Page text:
Product Placement: Das Pitlock for Wheel Protection

This is a response to all the problems with bicycle theft.

One of the most confounding things about bicycle theft is that while we can easily lock up our frames using a U-lock, but we can still get many of our components stolen.

One of the most common things to lose is a wheel.

When I lived in Philly, I actually carried around two U-locks so that I could lock the frame and front wheel to a post and the backwheel to the bicycle.

One of the best things about this is the peace of mind that such a simple practice gave me.

Still, however, I had trouble when my princess would ride with me. We’d try to figure out all sorts of ways to make three U-locks work. This was a huge hassle. Plus carrying two U-locks is even more of a pain in the ass than carrying one.

One easy hack to make the problem less likely is to get rid of the crazy quick release levers. I rarely failed to have the tool to take my wheel off anyway so I never saw any convenience from this. Also, this was pretty stressful as I feared getting my wheels stolen. Thus, a normal bolt is a bit better, but not great. A non-standard bolt such as a hex or even more exotic is probably all you need except for the most effective thieves.

However, finding such bolts and tools was more trouble than I expected.

Enter PitlockTM.

They make bolts and skewers especially for different makes of wheels. Thus, you can be sure that you get the proper size for your bicycle rather than having a nasty hack on your hands.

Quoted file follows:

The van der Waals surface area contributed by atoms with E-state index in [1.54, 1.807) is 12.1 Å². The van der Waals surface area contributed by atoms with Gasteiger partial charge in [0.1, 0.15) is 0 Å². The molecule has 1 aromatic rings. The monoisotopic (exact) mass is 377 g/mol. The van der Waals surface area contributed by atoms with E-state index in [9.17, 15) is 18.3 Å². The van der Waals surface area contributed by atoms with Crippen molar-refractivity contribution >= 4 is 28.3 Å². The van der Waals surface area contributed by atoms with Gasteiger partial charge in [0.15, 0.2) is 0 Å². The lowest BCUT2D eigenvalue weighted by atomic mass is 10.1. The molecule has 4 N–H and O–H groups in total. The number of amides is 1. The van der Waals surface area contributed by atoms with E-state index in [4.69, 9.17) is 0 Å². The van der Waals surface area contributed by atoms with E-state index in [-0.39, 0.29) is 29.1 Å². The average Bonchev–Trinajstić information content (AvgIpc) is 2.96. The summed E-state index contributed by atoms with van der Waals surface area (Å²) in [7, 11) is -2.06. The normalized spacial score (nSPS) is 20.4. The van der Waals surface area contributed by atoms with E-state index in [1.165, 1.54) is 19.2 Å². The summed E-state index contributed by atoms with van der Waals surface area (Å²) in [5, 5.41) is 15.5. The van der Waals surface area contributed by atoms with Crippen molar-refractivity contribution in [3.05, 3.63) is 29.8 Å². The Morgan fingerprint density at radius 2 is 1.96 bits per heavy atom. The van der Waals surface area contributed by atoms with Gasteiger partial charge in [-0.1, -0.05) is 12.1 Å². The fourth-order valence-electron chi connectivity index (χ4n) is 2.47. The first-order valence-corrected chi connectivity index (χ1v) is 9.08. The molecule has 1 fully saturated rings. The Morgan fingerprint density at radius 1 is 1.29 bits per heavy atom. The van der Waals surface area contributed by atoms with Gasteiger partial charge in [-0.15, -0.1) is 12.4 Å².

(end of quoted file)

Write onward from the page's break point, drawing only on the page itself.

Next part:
The way that it works is that there are over 200 machine made nuts which are then matched with a custom nut. You get two nuts per pack. Even better, you can order the same nuts for yourself and loved ones so that you don’t need to keep duplicate tools all over the place.

The custom nut is protected by a stainless steel sheath. This has to be seen to be believed.

I have had many people tell me that this is not as effective as I thought, but I don’t buy it.

One guy told me that a pipe wrench would get the nut off. False because the outer sheath does not turn at all.

Another advantage is that I can just lock up my wheel to a post if I have to.

Pitlock costs over a hundred dollars, but I think that it’s worth it. The high price discourages thieves from buying all the nuts and using them.

I am not even afraid of Pitlock becoming popular. I think that if it does, bicycle thieves would move on to something easier to steal–and more lucrative.

I am not on Pitlock’s payroll, but I wish I were because I love their product so much.

I can picture the commercial now. A thief tries all kinds of tools to take off a wheel and fails each time. In the end, he takes off his black, mugger’s cap and stomps on it. A German voice over says “Das Pitlock” really fast while the logo splashes on the bottom of the screen.

Oh, Pitlock, I love thee! 🙂

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2 Responses to “Product Placement: Das Pitlock for Wheel Protection”

  1. Steve A Says:

    $100? That’d pay for a lot of $15 u locks, left at all the usual stops. I have two at my bike parking spot at work. One for the frame and rear wheel. One for the front wheel. I rarely carry a u lock with me. Still, Pitlock would be on my short list if I had to lock to poles frequently or for long.

    • Fred Says:

      Leaving locks is a great idea for travelling light.

      However, I go all over the place.

      I guess I didn’t tell the story where an immigration officer threatened to cut my u-lock off a fence one time at the border when I just needed to run inside to relieve myself real quick.

      I would like a u-lock which only the jaws of life will get off.

      My notion is that my bike is evolving for a harsh environment. I should probably blog this more clearly…

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